Email marketing is irreplaceable. In fact, it’s growing now more than ever as one of the best avenues for lead generation. Because of this, marketers are constantly trying to figure out the magic trick to make users open their emails and engage with their content. However, engagement isn’t possible if the content doesn’t make it to the recipient’s inbox. That’s why the question of deliverability is fundamental for any successful email campaign.
High deliverability gives your emails a high chance of being seen and opened, increasing your ROI and improving other important metrics. This comprehensive guide will answer most of your questions about email deliverability and give you tips to improve yours. Ready? Let’s start by explaining what email deliverability is.
Understanding Email Deliverability
In short, email deliverability is the art of ensuring your emails reach the recipient’s inbox. This is an important metric in email marketing because it indicates the percentage of the emails that made it to your subscribers.
While it’s impossible to achieve 100% deliverability, a lot can go wrong if most of your emails are ending up in the spam folder.
Current industry standards consider a delivery rate of 95% or more as the acceptable threshold. But here’s the catch that marketers and business owners should know: delivery rate doesn’t necessarily equal deliverability. However, delivery rate affects deliverability.
Your campaign can have a whopping 98% delivery rate but perform poorly if a big chunk of your messages were delivered to the spam folder. Delivery rate is important, but deliverability is crucial. Deliverability measures the number of delivered emails that the recipient servers placed in the inbox folder.
What Affects Email Deliverability
Before we can show you how to improve email deliverability, it’s vital to understand what tells the server, “Hey, that looks perfect, it goes to the inbox” or “Hello, that belongs in the spam/junk folder!”
Some of the factors that significantly affect deliverability are:
- Sender reputation: This is how trustworthy your organization is. It’s measured using the sender score, which is usually expressed on a scale from 0 to 100. This score is determined by your delivery rate and subscriber engagement (open rate, clickthrough rate, complaints, etc.). You can check your score on senderscore.org, and if it’s above 70, you’re in good standing.
- Domain: Your domain name or IP address can affect your deliverability. If many people are complaining about your emails or your IP has been blacklisted, your deliverability will drop dramatically.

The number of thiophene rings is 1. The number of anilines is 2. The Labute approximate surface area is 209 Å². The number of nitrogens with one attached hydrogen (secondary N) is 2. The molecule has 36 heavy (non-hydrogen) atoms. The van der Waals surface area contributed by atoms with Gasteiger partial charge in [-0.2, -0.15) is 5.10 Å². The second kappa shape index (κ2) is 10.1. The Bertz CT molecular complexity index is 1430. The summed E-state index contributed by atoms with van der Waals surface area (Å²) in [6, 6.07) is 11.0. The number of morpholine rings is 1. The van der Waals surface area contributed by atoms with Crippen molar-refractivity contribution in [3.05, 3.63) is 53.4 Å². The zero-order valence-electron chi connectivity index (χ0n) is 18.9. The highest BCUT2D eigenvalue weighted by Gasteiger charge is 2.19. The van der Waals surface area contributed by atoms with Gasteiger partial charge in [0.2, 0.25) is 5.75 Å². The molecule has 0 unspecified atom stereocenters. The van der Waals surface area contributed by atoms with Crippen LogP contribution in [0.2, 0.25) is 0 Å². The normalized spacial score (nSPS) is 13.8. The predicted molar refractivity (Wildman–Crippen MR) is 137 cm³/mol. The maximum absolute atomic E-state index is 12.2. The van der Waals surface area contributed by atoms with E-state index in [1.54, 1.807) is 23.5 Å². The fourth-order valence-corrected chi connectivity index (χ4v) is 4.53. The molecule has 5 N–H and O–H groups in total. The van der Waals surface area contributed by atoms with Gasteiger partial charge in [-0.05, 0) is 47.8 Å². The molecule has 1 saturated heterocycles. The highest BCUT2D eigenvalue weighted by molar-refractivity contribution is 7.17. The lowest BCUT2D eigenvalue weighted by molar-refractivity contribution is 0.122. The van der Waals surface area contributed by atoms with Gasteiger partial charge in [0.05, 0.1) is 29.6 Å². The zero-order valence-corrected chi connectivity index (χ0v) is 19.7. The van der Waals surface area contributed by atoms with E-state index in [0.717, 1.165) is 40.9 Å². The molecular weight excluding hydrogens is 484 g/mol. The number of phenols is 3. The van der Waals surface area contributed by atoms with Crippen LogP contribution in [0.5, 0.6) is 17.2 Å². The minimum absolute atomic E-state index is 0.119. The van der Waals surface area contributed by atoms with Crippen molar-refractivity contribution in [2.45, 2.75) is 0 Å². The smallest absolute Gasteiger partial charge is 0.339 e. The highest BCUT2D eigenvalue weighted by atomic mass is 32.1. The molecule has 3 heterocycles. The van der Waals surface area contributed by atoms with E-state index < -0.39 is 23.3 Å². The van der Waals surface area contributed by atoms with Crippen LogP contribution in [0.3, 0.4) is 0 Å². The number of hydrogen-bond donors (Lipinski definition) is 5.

- Subject lines and content: Spam trappers are continuously learning the subject lines and messages spammers like using. If you send messages with vague, spam-like subject lines or content, servers might label your emails as junk.
- Poor user experience (UX): If your subscribers can’t locate the unsubscribe button or the process of unsubscribing is tedious, internet service providers (ISPs) are likely to punish you by making it harder for your messages to reach recipients’ inboxes.
These and other factors, such as unfitting email design, mail lists with fake/invalid emails, or shortening your URL (a common trick used by spammers), can have detrimental effects on your deliverability.
Top 10 Tips To Improve Your Email Deliverability
Email deliverability has several moving parts, and the best practices keep changing as spam filter algorithms get more sophisticated by the day.
Sapper Consulting Director of Deliverability, Dylan Neel, has this to say: “Read a lot. This field is constantly changing. You don’t need to necessarily take everything as truth, but get an understanding of what other people are doing. Be aware of industry trends; these communities are keeping their eyes open for problems and opportunities. Industry leaders are publishing reports, newsletters, blogs, etc. This research can be invaluable.”
Through our extensive research on email marketing deliverability best practices, we’ve come up with these ten solid recommendations for your business. If you’re unsure how to apply them or need some extra help, reach out to Sapper Consulting today.